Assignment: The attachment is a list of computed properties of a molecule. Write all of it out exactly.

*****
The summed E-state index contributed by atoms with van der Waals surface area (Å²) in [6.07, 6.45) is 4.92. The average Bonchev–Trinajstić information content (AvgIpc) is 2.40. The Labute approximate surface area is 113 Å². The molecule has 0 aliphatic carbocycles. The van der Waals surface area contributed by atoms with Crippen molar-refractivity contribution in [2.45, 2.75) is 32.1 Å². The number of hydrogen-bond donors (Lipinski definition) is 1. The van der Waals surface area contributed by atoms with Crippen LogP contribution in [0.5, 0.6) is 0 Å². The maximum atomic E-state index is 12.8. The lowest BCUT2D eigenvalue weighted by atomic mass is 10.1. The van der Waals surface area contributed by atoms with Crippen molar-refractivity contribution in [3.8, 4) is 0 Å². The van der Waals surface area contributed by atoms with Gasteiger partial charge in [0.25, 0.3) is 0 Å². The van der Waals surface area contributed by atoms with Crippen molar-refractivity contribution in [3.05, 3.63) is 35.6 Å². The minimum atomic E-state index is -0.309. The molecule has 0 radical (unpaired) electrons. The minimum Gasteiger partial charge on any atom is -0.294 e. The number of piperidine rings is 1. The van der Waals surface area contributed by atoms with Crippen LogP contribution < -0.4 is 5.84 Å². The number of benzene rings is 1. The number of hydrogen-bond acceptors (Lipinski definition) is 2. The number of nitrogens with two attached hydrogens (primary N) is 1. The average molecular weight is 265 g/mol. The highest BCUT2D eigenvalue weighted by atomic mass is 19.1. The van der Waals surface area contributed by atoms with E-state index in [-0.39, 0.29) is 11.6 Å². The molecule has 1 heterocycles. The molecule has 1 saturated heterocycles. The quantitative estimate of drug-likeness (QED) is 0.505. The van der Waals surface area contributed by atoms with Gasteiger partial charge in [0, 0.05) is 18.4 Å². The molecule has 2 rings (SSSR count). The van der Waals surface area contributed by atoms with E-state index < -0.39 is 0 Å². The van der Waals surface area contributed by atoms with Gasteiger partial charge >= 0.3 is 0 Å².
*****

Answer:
The summed E-state index contributed by atoms with van der Waals surface area (Å²) in [6.07, 6.45) is 4.92. The average Bonchev–Trinajstić information content (AvgIpc) is 2.40. The Labute approximate surface area is 113 Å². The molecule has 0 aliphatic carbocycles. The van der Waals surface area contributed by atoms with Crippen molar-refractivity contribution in [2.45, 2.75) is 32.1 Å². The number of hydrogen-bond donors (Lipinski definition) is 1. The van der Waals surface area contributed by atoms with Crippen LogP contribution in [0.5, 0.6) is 0 Å². The maximum atomic E-state index is 12.8. The lowest BCUT2D eigenvalue weighted by atomic mass is 10.1. The van der Waals surface area contributed by atoms with Crippen molar-refractivity contribution in [3.8, 4) is 0 Å². The van der Waals surface area contributed by atoms with Gasteiger partial charge in [0.25, 0.3) is 0 Å². The van der Waals surface area contributed by atoms with Crippen molar-refractivity contribution in [3.05, 3.63) is 35.6 Å². The minimum atomic E-state index is -0.309. The molecule has 0 radical (unpaired) electrons. The minimum Gasteiger partial charge on any atom is -0.294 e. The number of piperidine rings is 1. The van der Waals surface area contributed by atoms with Crippen LogP contribution < -0.4 is 5.84 Å². The number of benzene rings is 1. The number of hydrogen-bond acceptors (Lipinski definition) is 2. The number of nitrogens with two attached hydrogens (primary N) is 1. The average molecular weight is 265 g/mol. The highest BCUT2D eigenvalue weighted by atomic mass is 19.1. The van der Waals surface area contributed by atoms with E-state index in [-0.39, 0.29) is 11.6 Å². The molecule has 1 heterocycles. The molecule has 1 saturated heterocycles. The quantitative estimate of drug-likeness (QED) is 0.505. The van der Waals surface area contributed by atoms with Gasteiger partial charge in [0, 0.05) is 18.4 Å². The molecule has 2 rings (SSSR count). The van der Waals surface area contributed by atoms with E-state index < -0.39 is 0 Å². The van der Waals surface area contributed by atoms with Gasteiger partial charge >= 0.3 is 0 Å².